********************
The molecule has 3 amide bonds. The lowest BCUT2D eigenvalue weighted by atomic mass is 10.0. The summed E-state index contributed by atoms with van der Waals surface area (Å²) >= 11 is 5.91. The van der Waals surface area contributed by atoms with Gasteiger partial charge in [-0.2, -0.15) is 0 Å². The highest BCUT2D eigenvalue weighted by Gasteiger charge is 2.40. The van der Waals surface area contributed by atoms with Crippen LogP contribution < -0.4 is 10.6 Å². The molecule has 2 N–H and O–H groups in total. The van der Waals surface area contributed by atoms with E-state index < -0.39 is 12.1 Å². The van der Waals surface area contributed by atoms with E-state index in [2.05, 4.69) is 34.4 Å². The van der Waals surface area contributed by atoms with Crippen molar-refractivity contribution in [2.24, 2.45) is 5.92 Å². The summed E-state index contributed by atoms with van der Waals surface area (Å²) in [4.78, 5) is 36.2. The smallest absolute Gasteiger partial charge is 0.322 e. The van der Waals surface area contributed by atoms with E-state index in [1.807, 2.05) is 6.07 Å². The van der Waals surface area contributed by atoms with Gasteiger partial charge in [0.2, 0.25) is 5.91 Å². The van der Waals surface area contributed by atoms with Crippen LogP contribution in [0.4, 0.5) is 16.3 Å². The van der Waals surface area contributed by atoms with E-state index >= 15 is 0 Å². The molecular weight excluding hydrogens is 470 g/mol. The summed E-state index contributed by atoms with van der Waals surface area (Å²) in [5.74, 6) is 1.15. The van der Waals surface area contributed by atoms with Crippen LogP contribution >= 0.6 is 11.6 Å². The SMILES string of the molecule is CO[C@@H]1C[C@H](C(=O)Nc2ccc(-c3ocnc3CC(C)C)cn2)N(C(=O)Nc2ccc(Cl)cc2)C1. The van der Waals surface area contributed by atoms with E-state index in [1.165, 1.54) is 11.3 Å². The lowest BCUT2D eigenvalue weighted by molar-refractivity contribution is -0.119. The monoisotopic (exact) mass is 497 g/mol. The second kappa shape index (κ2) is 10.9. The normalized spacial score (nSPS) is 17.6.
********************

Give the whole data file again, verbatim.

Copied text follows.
The molecule has 3 amide bonds. The lowest BCUT2D eigenvalue weighted by atomic mass is 10.0. The summed E-state index contributed by atoms with van der Waals surface area (Å²) >= 11 is 5.91. The van der Waals surface area contributed by atoms with Gasteiger partial charge in [-0.2, -0.15) is 0 Å². The highest BCUT2D eigenvalue weighted by Gasteiger charge is 2.40. The van der Waals surface area contributed by atoms with Crippen LogP contribution < -0.4 is 10.6 Å². The molecule has 2 N–H and O–H groups in total. The van der Waals surface area contributed by atoms with E-state index < -0.39 is 12.1 Å². The van der Waals surface area contributed by atoms with E-state index in [2.05, 4.69) is 34.4 Å². The van der Waals surface area contributed by atoms with Crippen molar-refractivity contribution in [2.24, 2.45) is 5.92 Å². The summed E-state index contributed by atoms with van der Waals surface area (Å²) in [4.78, 5) is 36.2. The smallest absolute Gasteiger partial charge is 0.322 e. The van der Waals surface area contributed by atoms with E-state index in [1.807, 2.05) is 6.07 Å². The van der Waals surface area contributed by atoms with Gasteiger partial charge in [0.2, 0.25) is 5.91 Å². The van der Waals surface area contributed by atoms with Crippen LogP contribution in [0.4, 0.5) is 16.3 Å². The van der Waals surface area contributed by atoms with E-state index >= 15 is 0 Å². The molecular weight excluding hydrogens is 470 g/mol. The summed E-state index contributed by atoms with van der Waals surface area (Å²) in [5.74, 6) is 1.15. The van der Waals surface area contributed by atoms with Crippen LogP contribution >= 0.6 is 11.6 Å². The SMILES string of the molecule is CO[C@@H]1C[C@H](C(=O)Nc2ccc(-c3ocnc3CC(C)C)cn2)N(C(=O)Nc2ccc(Cl)cc2)C1. The van der Waals surface area contributed by atoms with E-state index in [1.165, 1.54) is 11.3 Å². The lowest BCUT2D eigenvalue weighted by molar-refractivity contribution is -0.119. The monoisotopic (exact) mass is 497 g/mol. The second kappa shape index (κ2) is 10.9. The normalized spacial score (nSPS) is 17.6.